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anonymous
 one year ago
Precalc Logarithm help?
anonymous
 one year ago
Precalc Logarithm help?

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anonymous
 one year ago
Best ResponseYou've already chosen the best response.0Evaluate each of the following

anonymous
 one year ago
Best ResponseYou've already chosen the best response.0@amistre64 @sammietaygreen @zepdrix

sweetburger
 one year ago
Best ResponseYou've already chosen the best response.0these all use the properties of logarithms do you know what these are?

anonymous
 one year ago
Best ResponseYou've already chosen the best response.0I honestly don't understand the first thing about logarithms

freckles
 one year ago
Best ResponseYou've already chosen the best response.0\[\ln(\frac{a}{b})=\ln(a)\ln(b) \text{ Try applying the quotient rule \to the first one } \\ \]

anonymous
 one year ago
Best ResponseYou've already chosen the best response.01e^5? I don't think I understand....

anonymous
 one year ago
Best ResponseYou've already chosen the best response.0which one you stuck on?

anonymous
 one year ago
Best ResponseYou've already chosen the best response.0they are all the same really they are all using the same two facts \[\huge \log_b(b^x)=x\] and \[\huge b^{\log_b(x)}=x\] because the log is the inverse of the exponential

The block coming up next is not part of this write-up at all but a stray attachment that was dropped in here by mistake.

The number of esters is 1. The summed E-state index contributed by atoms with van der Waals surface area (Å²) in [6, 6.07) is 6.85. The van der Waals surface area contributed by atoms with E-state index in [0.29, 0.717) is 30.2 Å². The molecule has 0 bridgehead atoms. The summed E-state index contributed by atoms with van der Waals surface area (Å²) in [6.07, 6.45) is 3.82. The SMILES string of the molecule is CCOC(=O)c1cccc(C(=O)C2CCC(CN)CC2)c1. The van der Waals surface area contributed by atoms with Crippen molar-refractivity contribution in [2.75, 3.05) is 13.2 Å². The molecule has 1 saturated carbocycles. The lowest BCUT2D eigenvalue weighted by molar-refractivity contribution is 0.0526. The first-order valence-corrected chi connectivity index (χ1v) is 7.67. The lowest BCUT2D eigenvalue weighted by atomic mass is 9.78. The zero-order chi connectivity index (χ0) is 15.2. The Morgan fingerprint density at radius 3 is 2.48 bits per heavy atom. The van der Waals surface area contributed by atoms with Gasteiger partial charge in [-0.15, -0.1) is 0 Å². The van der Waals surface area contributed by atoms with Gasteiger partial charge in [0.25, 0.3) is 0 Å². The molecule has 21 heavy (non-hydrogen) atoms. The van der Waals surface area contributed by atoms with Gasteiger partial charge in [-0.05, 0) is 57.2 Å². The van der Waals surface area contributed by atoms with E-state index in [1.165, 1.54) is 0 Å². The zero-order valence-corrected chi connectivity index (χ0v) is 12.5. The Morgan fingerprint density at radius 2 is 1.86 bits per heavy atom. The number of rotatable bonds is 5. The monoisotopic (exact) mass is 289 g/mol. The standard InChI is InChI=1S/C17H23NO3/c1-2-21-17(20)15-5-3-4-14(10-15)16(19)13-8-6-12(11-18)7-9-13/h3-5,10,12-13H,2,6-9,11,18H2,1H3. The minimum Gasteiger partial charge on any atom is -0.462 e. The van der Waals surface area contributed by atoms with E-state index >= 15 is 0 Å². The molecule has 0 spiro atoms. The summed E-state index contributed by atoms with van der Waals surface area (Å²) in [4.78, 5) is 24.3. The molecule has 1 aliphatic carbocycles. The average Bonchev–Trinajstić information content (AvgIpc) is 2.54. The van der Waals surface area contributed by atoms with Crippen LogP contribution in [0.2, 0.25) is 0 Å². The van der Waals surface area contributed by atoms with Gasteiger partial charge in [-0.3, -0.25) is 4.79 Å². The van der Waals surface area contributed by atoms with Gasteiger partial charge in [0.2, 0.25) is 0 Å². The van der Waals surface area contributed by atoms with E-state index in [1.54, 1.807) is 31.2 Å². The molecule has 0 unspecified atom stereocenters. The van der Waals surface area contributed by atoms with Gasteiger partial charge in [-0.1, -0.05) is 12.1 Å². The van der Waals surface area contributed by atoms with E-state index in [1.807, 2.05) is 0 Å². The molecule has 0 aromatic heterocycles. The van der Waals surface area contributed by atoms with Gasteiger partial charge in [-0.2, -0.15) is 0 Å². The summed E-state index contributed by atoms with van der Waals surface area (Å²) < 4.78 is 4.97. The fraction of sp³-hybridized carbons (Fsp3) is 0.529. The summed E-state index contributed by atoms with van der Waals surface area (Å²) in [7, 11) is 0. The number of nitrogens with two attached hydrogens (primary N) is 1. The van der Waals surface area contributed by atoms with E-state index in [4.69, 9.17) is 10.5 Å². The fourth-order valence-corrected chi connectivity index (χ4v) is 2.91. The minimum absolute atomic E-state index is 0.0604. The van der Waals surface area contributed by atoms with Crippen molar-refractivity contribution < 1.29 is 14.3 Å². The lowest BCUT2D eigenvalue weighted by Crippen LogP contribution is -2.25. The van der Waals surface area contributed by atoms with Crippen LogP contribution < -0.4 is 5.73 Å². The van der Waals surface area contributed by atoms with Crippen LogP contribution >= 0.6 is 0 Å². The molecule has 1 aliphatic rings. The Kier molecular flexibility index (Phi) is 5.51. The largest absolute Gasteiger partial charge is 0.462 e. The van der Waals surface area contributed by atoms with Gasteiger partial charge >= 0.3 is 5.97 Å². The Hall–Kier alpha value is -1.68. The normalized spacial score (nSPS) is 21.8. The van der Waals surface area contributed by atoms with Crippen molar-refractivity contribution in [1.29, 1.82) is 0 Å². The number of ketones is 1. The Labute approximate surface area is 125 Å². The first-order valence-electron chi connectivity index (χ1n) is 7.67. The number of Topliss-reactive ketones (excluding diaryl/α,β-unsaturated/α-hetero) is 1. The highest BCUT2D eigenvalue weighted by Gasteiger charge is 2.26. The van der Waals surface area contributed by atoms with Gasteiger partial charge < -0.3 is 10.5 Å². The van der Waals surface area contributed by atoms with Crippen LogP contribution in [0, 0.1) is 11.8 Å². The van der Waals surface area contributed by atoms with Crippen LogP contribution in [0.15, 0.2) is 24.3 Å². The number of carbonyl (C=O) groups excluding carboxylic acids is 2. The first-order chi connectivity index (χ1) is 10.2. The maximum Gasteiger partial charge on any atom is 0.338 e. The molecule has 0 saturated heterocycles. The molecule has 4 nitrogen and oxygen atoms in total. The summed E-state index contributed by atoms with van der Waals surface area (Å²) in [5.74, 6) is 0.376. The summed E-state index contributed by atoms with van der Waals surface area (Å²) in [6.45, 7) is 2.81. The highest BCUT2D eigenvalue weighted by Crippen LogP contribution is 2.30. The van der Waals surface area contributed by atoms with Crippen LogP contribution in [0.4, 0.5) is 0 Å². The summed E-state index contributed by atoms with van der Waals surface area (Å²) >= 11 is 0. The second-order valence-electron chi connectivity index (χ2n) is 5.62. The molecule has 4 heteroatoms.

anonymous
 one year ago
Best ResponseYou've already chosen the best response.0for the first one \[\ln(\frac{1}{e^5})\] rewrite as \[\ln(e^{5})\] then use the fact that \[\ln(x)=\log_e(x)\] so you have \[\log_e(e^{5})=5\]

anonymous
 one year ago
Best ResponseYou've already chosen the best response.0second one is even easier \[\large 10^{\log_{10}(\text{whatever})}=\text{whatever}\]

anonymous
 one year ago
Best ResponseYou've already chosen the best response.0third one is similar the bases are the same so \[\log_{2015}(2015^{1})=?\]

anonymous
 one year ago
Best ResponseYou've already chosen the best response.0all of these, once written in exponential form, are kind of like "who's buried in grant's tomb"? what power would you raise 2015 to in order to get \(2015^{1}\)? i guess \(1\)

freckles
 one year ago
Best ResponseYou've already chosen the best response.0also applying the quotient rule to the first one looks like this: \[\ln(\frac{1}{e^5})=\ln(1)\ln(e^5) \\ \text{ then use that } \ln(1)=0 \\ \text{ so } \ln(\frac{1}{e^5})=\ln(e^5) \\ \text{ but you could have gotten away from using that rule as } satellite \text{ said }\]

freckles
 one year ago
Best ResponseYou've already chosen the best response.0because you still have to use the inverse thingy

anonymous
 one year ago
Best ResponseYou've already chosen the best response.0and all this time i thought the quotient rule was from calculus...

freckles
 one year ago
Best ResponseYou've already chosen the best response.0they call a lot of things the quotient rule
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